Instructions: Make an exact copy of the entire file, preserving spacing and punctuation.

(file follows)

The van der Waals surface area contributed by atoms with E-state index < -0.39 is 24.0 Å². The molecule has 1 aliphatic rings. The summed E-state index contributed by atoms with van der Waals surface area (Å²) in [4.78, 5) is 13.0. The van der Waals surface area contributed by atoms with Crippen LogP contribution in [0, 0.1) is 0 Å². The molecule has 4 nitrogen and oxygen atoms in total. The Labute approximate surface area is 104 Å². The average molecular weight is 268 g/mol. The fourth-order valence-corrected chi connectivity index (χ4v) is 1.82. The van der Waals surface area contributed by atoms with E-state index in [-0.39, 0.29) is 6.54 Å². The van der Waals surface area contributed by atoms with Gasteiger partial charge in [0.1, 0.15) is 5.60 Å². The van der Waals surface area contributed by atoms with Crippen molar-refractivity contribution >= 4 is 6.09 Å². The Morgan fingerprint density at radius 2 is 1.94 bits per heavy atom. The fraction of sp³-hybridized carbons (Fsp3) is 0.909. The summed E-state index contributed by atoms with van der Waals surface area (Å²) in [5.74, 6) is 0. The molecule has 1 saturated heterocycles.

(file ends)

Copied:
The van der Waals surface area contributed by atoms with E-state index < -0.39 is 24.0 Å². The molecule has 1 aliphatic rings. The summed E-state index contributed by atoms with van der Waals surface area (Å²) in [4.78, 5) is 13.0. The van der Waals surface area contributed by atoms with Crippen LogP contribution in [0, 0.1) is 0 Å². The molecule has 4 nitrogen and oxygen atoms in total. The Labute approximate surface area is 104 Å². The average molecular weight is 268 g/mol. The fourth-order valence-corrected chi connectivity index (χ4v) is 1.82. The van der Waals surface area contributed by atoms with E-state index in [-0.39, 0.29) is 6.54 Å². The van der Waals surface area contributed by atoms with Gasteiger partial charge in [0.1, 0.15) is 5.60 Å². The van der Waals surface area contributed by atoms with Crippen molar-refractivity contribution >= 4 is 6.09 Å². The Morgan fingerprint density at radius 2 is 1.94 bits per heavy atom. The fraction of sp³-hybridized carbons (Fsp3) is 0.909. The summed E-state index contributed by atoms with van der Waals surface area (Å²) in [5.74, 6) is 0. The molecule has 1 saturated heterocycles.